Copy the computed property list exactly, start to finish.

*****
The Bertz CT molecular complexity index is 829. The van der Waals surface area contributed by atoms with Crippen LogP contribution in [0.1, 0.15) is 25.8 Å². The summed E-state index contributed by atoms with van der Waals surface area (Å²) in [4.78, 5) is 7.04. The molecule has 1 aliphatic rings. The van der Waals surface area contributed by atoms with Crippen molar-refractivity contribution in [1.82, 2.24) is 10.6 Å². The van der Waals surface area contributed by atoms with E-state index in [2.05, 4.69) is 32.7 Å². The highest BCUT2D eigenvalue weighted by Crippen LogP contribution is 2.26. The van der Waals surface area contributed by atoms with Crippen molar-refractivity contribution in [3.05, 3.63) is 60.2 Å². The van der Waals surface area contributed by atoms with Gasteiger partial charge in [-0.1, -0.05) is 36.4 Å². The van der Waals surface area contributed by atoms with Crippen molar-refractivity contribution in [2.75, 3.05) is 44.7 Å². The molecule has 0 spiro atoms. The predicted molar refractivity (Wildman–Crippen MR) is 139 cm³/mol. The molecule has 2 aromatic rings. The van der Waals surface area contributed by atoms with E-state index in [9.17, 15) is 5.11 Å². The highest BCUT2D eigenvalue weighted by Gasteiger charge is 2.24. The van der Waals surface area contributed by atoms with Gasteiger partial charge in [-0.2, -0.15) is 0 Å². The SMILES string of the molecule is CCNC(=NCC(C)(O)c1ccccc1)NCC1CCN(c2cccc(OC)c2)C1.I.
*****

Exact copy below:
The Bertz CT molecular complexity index is 829. The van der Waals surface area contributed by atoms with Crippen LogP contribution in [0.1, 0.15) is 25.8 Å². The summed E-state index contributed by atoms with van der Waals surface area (Å²) in [4.78, 5) is 7.04. The molecule has 1 aliphatic rings. The van der Waals surface area contributed by atoms with Crippen molar-refractivity contribution in [1.82, 2.24) is 10.6 Å². The van der Waals surface area contributed by atoms with E-state index in [2.05, 4.69) is 32.7 Å². The highest BCUT2D eigenvalue weighted by Crippen LogP contribution is 2.26. The van der Waals surface area contributed by atoms with Crippen molar-refractivity contribution in [3.05, 3.63) is 60.2 Å². The van der Waals surface area contributed by atoms with Gasteiger partial charge in [-0.1, -0.05) is 36.4 Å². The van der Waals surface area contributed by atoms with Crippen molar-refractivity contribution in [2.75, 3.05) is 44.7 Å². The molecule has 0 spiro atoms. The predicted molar refractivity (Wildman–Crippen MR) is 139 cm³/mol. The molecule has 2 aromatic rings. The van der Waals surface area contributed by atoms with E-state index in [9.17, 15) is 5.11 Å². The highest BCUT2D eigenvalue weighted by Gasteiger charge is 2.24. The van der Waals surface area contributed by atoms with Gasteiger partial charge in [-0.2, -0.15) is 0 Å². The SMILES string of the molecule is CCNC(=NCC(C)(O)c1ccccc1)NCC1CCN(c2cccc(OC)c2)C1.I.